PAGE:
Sheppard Mullin and the ACLU File Second Lawsuit Challenging Police Responses to Mental Health Emergencies
Sheppard Mullin, the American Civil Liberties Union (ACLU), the ACLU of Oregon and Disability Rights Oregon (DRO) filed a federal lawsuit today alleging that Washington County’s practice of sending armed police instead of trained mental health professionals to respond to mental health emergencies violates the Americans with Disabilities Act and Section 504 of the Rehabilitation Act of 1973.
The lawsuit alleges that the county’s police response to mental health emergencies not only denies people with disabilities access to the county’s emergency programs and services, but is also ineffective and dangerous. “Ultimately, this lawsuit aims to correct the misconception that people experiencing mental health crises are dangerous and require a law enforcement response,” explains Daniel Bartz, ACLU of Oregon Senior Counsel. “People in crisis should receive the care that they need and deserve, rather than being treated as though they committed a crime.”
Sheppard Mullin is also co-counsel with the ACLU in a pending federal case challenging the District of Columbia’s practice of sending police, rather than mental health providers, to respond to mental health crises. “We are proud to partner again with the ACLU to bring an end to this counterproductive and dangerous practice, and to protect the rights of people with disabilities,” said Sheppard Mullin pro bono partner Dan Brown.
“Everyone deserves access to healthcare during an emergency—that includes emergency mental health services during a crisis,” said Jake Cornett, Executive Director and CEO of Disability Rights Oregon. “Police are neither trained nor appropriate responders for someone who has broken their leg and calls 911—and the same holds for someone having a mental health emergency.”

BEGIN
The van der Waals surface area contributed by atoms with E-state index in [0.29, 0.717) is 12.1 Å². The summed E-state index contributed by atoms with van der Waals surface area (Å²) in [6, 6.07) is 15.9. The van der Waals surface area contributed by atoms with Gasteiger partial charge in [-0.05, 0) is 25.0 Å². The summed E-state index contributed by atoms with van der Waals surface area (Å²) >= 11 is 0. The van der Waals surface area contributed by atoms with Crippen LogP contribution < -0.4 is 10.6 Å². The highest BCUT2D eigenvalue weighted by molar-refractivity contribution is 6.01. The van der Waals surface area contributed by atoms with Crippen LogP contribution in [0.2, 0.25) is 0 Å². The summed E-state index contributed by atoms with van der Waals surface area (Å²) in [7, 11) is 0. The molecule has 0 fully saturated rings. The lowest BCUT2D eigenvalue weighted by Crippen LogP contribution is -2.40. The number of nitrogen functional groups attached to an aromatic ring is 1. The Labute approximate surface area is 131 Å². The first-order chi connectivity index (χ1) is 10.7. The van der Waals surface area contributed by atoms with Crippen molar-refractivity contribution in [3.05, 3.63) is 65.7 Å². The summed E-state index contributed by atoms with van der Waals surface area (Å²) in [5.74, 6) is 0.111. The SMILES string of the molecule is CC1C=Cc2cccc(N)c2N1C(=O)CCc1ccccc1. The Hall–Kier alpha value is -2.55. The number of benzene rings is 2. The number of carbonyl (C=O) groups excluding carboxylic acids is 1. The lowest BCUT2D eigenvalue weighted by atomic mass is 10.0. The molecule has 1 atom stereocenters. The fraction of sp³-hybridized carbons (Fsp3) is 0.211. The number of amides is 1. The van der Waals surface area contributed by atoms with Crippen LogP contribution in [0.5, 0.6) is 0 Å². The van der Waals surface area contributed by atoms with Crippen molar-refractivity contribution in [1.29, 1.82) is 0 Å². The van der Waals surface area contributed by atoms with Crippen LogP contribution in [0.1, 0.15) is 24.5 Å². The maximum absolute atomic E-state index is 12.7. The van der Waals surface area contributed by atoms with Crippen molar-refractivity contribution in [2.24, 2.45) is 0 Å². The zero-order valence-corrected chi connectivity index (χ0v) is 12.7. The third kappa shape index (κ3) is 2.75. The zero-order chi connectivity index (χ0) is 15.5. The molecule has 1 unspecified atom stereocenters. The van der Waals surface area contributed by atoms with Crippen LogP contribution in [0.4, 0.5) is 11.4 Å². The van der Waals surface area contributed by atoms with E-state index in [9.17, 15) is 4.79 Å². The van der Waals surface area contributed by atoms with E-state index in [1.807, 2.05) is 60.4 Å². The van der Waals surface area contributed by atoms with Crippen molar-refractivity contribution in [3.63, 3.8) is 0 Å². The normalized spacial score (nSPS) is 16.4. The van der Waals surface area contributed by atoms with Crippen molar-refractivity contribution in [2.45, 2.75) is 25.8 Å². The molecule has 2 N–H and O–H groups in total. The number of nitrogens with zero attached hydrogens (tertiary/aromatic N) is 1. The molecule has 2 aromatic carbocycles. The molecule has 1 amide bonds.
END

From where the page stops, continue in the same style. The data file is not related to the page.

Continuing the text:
The lawsuit seeks to improve how Washington County responds to people with mental health disabilities in crisis by sufficiently funding, staffing and integrating the County’s non-police response teams into the 911 dispatch system. Non-police responders would then become the primary, default mental health emergency responders, rather than police.
The lawsuit was filed by a team of attorneys at DRO, ACLU of Oregon, ACLU and Sheppard, Mullin, Richter & Hampton LLP. Disability Rights Oregon is also an organizational plaintiff.
Read the complaint here.
About Sheppard, Mullin, Richter & Hampton LLP
Sheppard Mullin is a full-service AmLaw 50 firm with more than 1,000 attorneys in 16 offices located in the United States, Europe and Asia. Since 1927, industry-leading companies have turned to Sheppard Mullin to handle corporate and technology matters, high-stakes litigation and complex financial transactions. In the U.S., the firm's clients include nearly half of the Fortune 100. Sheppard Mullin is proud of its history and commitment to pro bono. For more information, please visit www.sheppardmullin.com.